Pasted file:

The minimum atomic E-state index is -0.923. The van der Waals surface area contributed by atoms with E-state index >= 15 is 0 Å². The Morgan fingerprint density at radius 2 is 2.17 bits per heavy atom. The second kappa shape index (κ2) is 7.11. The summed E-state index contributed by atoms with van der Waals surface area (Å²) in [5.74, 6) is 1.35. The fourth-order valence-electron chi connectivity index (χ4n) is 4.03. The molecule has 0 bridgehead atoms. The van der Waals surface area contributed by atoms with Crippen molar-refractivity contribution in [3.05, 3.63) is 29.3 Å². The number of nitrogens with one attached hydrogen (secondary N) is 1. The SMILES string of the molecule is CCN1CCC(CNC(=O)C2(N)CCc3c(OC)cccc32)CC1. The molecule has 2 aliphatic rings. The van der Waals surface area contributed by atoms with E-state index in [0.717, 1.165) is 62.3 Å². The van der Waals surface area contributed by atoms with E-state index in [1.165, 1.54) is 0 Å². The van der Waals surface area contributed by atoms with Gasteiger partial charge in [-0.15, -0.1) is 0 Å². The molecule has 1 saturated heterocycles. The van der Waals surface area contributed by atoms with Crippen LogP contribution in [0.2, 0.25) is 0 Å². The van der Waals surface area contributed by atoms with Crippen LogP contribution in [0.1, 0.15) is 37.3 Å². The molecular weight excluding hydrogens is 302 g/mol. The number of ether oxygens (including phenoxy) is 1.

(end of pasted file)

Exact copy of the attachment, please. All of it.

The minimum atomic E-state index is -0.923. The van der Waals surface area contributed by atoms with E-state index >= 15 is 0 Å². The Morgan fingerprint density at radius 2 is 2.17 bits per heavy atom. The second kappa shape index (κ2) is 7.11. The summed E-state index contributed by atoms with van der Waals surface area (Å²) in [5.74, 6) is 1.35. The fourth-order valence-electron chi connectivity index (χ4n) is 4.03. The molecule has 0 bridgehead atoms. The van der Waals surface area contributed by atoms with Crippen molar-refractivity contribution in [3.05, 3.63) is 29.3 Å². The number of nitrogens with one attached hydrogen (secondary N) is 1. The SMILES string of the molecule is CCN1CCC(CNC(=O)C2(N)CCc3c(OC)cccc32)CC1. The molecule has 2 aliphatic rings. The van der Waals surface area contributed by atoms with E-state index in [0.717, 1.165) is 62.3 Å². The van der Waals surface area contributed by atoms with E-state index in [1.165, 1.54) is 0 Å². The van der Waals surface area contributed by atoms with Gasteiger partial charge in [-0.15, -0.1) is 0 Å². The molecule has 1 saturated heterocycles. The van der Waals surface area contributed by atoms with Crippen LogP contribution in [0.2, 0.25) is 0 Å². The van der Waals surface area contributed by atoms with Crippen LogP contribution in [0.1, 0.15) is 37.3 Å². The molecular weight excluding hydrogens is 302 g/mol. The number of ether oxygens (including phenoxy) is 1.